What leaders think
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Back to the Future………. A Social Licence to Operate

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Hoggett Bowers was delighted to host, once again in the setting of the Law Society in central London, their first in-person CEO lunch for over 2 years. Until the onset of the pandemic and the social distancing guidelines that followed, Hoggett Bowers regularly organised Chair and Non-Executive Director, CEO and CFO lunches.

The lunch was well attended by CEOs from across Energy, Transport, Financial Services and Consumer sectors.

In the build-up, we asked our guests to consider the following topic and to postulate on a response to the question posed:

The past 20 months have been a baptism of fire for all of us. During this time, there has been a growing theme for Boards and Executive teams to focus on the ‘four Cs’ (Climate, Covid, Culture and Cyber). We now want to look ahead into 2022 and beyond. The Davos World Economic Forum in January next year will be focusing on ‘Working Together, Restoring Trust’. Therefore, what do you see as the major trends impacting on your business going forward?

Opening the discussion, a CEO from the high-speed rail sector, drew light to some of the structural changes in passenger behaviour which is affecting their outlook for the future. Citing that, at the time of our event, only 50% of commuters and 85% of leisure travellers had returned when compared to 2019 figures.

The consequence of this being the potential significant impact this will have on long-term planning and scheduling with new peak times and days emerging. Furthermore, such changes in passenger travel patterns may well have an impact on the repairs and maintenance scheduling. This may lead to a complete overhaul of how the networks operate.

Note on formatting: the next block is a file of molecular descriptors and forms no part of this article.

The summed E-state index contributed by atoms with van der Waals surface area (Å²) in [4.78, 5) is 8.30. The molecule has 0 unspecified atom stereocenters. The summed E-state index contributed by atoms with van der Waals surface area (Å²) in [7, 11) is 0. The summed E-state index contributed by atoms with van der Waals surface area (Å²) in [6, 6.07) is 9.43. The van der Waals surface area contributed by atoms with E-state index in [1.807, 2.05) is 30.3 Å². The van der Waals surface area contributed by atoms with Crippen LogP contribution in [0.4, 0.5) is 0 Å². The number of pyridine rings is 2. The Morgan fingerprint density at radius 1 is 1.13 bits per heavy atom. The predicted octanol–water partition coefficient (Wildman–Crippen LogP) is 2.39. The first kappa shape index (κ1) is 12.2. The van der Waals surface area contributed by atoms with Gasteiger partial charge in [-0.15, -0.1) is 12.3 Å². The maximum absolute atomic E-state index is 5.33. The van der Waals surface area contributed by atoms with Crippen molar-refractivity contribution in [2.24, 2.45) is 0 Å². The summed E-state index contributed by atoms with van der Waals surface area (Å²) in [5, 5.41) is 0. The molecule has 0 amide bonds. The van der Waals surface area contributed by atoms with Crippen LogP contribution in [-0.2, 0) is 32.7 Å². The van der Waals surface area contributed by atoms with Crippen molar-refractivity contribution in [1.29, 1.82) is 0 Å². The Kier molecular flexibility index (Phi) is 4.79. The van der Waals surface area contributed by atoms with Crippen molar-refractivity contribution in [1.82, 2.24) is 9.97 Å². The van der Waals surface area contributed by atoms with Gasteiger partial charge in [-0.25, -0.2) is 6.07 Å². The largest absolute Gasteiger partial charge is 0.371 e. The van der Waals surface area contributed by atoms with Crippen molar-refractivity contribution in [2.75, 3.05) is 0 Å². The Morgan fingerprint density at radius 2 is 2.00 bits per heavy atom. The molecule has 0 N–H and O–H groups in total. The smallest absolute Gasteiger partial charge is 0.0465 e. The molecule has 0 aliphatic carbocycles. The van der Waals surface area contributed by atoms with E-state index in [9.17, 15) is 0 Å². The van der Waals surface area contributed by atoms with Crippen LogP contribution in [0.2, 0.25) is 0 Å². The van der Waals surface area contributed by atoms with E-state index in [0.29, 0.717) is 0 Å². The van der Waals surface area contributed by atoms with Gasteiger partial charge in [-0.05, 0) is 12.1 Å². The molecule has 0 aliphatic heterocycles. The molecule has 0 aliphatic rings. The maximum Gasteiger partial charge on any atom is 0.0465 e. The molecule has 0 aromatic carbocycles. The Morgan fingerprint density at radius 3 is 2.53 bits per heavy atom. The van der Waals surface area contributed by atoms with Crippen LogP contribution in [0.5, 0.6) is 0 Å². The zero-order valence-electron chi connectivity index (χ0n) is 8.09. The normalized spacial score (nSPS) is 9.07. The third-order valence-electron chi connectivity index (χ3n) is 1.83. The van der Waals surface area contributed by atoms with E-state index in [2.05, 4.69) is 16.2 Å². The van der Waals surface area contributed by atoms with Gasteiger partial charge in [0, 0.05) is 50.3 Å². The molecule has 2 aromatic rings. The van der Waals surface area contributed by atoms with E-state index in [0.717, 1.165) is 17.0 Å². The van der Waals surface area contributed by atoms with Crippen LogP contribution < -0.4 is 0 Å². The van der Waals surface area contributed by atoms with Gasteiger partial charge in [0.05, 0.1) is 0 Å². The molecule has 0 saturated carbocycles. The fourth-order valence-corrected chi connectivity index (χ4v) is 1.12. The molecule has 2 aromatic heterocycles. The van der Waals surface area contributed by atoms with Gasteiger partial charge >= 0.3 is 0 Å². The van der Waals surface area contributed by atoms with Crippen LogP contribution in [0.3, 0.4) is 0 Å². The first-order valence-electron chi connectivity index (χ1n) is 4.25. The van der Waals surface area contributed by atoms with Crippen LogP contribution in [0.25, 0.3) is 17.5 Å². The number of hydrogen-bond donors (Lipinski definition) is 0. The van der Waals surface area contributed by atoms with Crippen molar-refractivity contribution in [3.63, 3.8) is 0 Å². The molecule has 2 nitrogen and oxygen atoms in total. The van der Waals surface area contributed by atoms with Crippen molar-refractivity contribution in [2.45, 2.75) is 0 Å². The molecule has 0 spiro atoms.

The eternal question of Cost vs Value

Echoing these challenges, the CEO of a regional rail operator, believes it will come down to where the Government sees most value in the cost of operating these services, particularly when it comes to selecting which routes to modernise. It is a well-known fact that significant subsidies were paid out to all the rail operators to keep key services running during the pandemic, which equated to approximately £1m per hour during the lockdown.

Given the current situation and the Omicron impact (not to mention the challenges that future Covid-19 variants could bring) this has reduced passenger numbers as we are all encouraged, once again, to work from home. Overall, this means that the Government will need to decide on cost vs value, as the rail operators will not make any money in the current climate.

Modernisation and remodelling of transport networks will be pivotal for many industries, shared a CEO from a UK port operator. The pandemic has impacted the global supply chains and freight networks, both in availability and cost. However, he cautioned that remodelling of any network needs to look to the future.

Look to the future

For example, it was suggested that in 10 years’ time, that many of our modes of transport will be a long way down the decarbonisation route and ditching fossil fuels for batteries. In 20 years’, it was speculated that the world will witness greater levels of automation, AI, and driverless vehicles. This will impact on our relationship with vehicles, particularly when and how we travel, potentially driving less resulting in the need to not own a car. The decisions we start to take now and, in the future, will have a perverse impact on the supply chain, infrastructure and manufacturing long term.

Sustainable modes of transport and/or energy is at the top of many corporate agendas driven by ESG and the current volatility in the energy market, commented the founder of an energy trading software firm. Suggesting that these priorities are key to investors, customers, employees, and the public at large. ESG and sustainable attributes are no longer a nice to have in organisations but are viewed as essential credentials to own and to improve upon. He went on to share the importance that data and technology, in the future, will have to enable high energy users and producers to reduce their carbon footprint in transitioning to a lower/zero carbon renewable sources.

ESG Driving the corporate agenda